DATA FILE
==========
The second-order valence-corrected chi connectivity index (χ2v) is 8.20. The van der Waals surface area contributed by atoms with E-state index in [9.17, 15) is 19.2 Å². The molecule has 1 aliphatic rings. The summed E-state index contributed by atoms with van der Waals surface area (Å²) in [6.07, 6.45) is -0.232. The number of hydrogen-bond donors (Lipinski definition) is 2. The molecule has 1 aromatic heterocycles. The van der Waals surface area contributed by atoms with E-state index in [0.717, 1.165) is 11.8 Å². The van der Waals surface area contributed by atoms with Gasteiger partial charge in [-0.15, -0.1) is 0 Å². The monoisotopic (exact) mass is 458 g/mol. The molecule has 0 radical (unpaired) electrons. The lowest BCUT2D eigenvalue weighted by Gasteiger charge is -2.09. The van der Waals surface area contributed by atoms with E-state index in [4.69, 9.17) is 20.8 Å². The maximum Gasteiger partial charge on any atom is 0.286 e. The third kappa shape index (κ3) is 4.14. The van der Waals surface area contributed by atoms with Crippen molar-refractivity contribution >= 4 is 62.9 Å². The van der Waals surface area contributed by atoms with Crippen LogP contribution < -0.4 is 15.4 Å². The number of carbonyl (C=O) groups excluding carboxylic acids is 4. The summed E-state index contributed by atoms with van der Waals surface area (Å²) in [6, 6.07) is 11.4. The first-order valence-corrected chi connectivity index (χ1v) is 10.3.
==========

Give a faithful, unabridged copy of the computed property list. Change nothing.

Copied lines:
The second-order valence-corrected chi connectivity index (χ2v) is 8.20. The van der Waals surface area contributed by atoms with E-state index in [9.17, 15) is 19.2 Å². The molecule has 1 aliphatic rings. The summed E-state index contributed by atoms with van der Waals surface area (Å²) in [6.07, 6.45) is -0.232. The number of hydrogen-bond donors (Lipinski definition) is 2. The molecule has 1 aromatic heterocycles. The van der Waals surface area contributed by atoms with E-state index in [0.717, 1.165) is 11.8 Å². The van der Waals surface area contributed by atoms with Gasteiger partial charge in [-0.15, -0.1) is 0 Å². The monoisotopic (exact) mass is 458 g/mol. The molecule has 0 radical (unpaired) electrons. The lowest BCUT2D eigenvalue weighted by Gasteiger charge is -2.09. The van der Waals surface area contributed by atoms with E-state index in [4.69, 9.17) is 20.8 Å². The maximum Gasteiger partial charge on any atom is 0.286 e. The third kappa shape index (κ3) is 4.14. The van der Waals surface area contributed by atoms with Crippen molar-refractivity contribution >= 4 is 62.9 Å². The van der Waals surface area contributed by atoms with Crippen LogP contribution < -0.4 is 15.4 Å². The number of carbonyl (C=O) groups excluding carboxylic acids is 4. The summed E-state index contributed by atoms with van der Waals surface area (Å²) in [6, 6.07) is 11.4. The first-order valence-corrected chi connectivity index (χ1v) is 10.3.